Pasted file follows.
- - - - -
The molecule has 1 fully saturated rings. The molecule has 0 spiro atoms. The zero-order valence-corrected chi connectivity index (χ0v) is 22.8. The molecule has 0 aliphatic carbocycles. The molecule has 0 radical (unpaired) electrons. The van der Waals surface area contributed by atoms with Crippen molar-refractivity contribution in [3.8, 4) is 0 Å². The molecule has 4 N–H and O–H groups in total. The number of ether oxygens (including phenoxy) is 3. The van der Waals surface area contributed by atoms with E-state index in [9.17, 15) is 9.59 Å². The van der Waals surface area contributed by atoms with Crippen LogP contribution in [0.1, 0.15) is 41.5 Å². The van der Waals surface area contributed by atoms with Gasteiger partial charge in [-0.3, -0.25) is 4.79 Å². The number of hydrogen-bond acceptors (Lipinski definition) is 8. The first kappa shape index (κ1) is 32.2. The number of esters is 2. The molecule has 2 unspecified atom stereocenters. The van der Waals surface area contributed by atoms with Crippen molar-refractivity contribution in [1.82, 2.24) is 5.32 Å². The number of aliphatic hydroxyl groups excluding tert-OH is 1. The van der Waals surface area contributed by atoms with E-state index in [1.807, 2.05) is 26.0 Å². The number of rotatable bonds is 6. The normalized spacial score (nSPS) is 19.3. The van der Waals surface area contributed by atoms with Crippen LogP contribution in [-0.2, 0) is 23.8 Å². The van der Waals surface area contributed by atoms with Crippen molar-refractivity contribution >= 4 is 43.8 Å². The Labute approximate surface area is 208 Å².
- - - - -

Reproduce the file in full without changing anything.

The molecule has 1 fully saturated rings. The molecule has 0 spiro atoms. The zero-order valence-corrected chi connectivity index (χ0v) is 22.8. The molecule has 0 aliphatic carbocycles. The molecule has 0 radical (unpaired) electrons. The van der Waals surface area contributed by atoms with Crippen molar-refractivity contribution in [3.8, 4) is 0 Å². The molecule has 4 N–H and O–H groups in total. The number of ether oxygens (including phenoxy) is 3. The van der Waals surface area contributed by atoms with E-state index in [9.17, 15) is 9.59 Å². The van der Waals surface area contributed by atoms with Crippen LogP contribution in [0.1, 0.15) is 41.5 Å². The van der Waals surface area contributed by atoms with Gasteiger partial charge in [-0.3, -0.25) is 4.79 Å². The number of hydrogen-bond acceptors (Lipinski definition) is 8. The first kappa shape index (κ1) is 32.2. The number of esters is 2. The molecule has 2 unspecified atom stereocenters. The van der Waals surface area contributed by atoms with Crippen molar-refractivity contribution in [1.82, 2.24) is 5.32 Å². The number of aliphatic hydroxyl groups excluding tert-OH is 1. The van der Waals surface area contributed by atoms with E-state index in [1.807, 2.05) is 26.0 Å². The number of rotatable bonds is 6. The normalized spacial score (nSPS) is 19.3. The van der Waals surface area contributed by atoms with Crippen LogP contribution in [-0.2, 0) is 23.8 Å². The van der Waals surface area contributed by atoms with Crippen molar-refractivity contribution >= 4 is 43.8 Å². The Labute approximate surface area is 208 Å².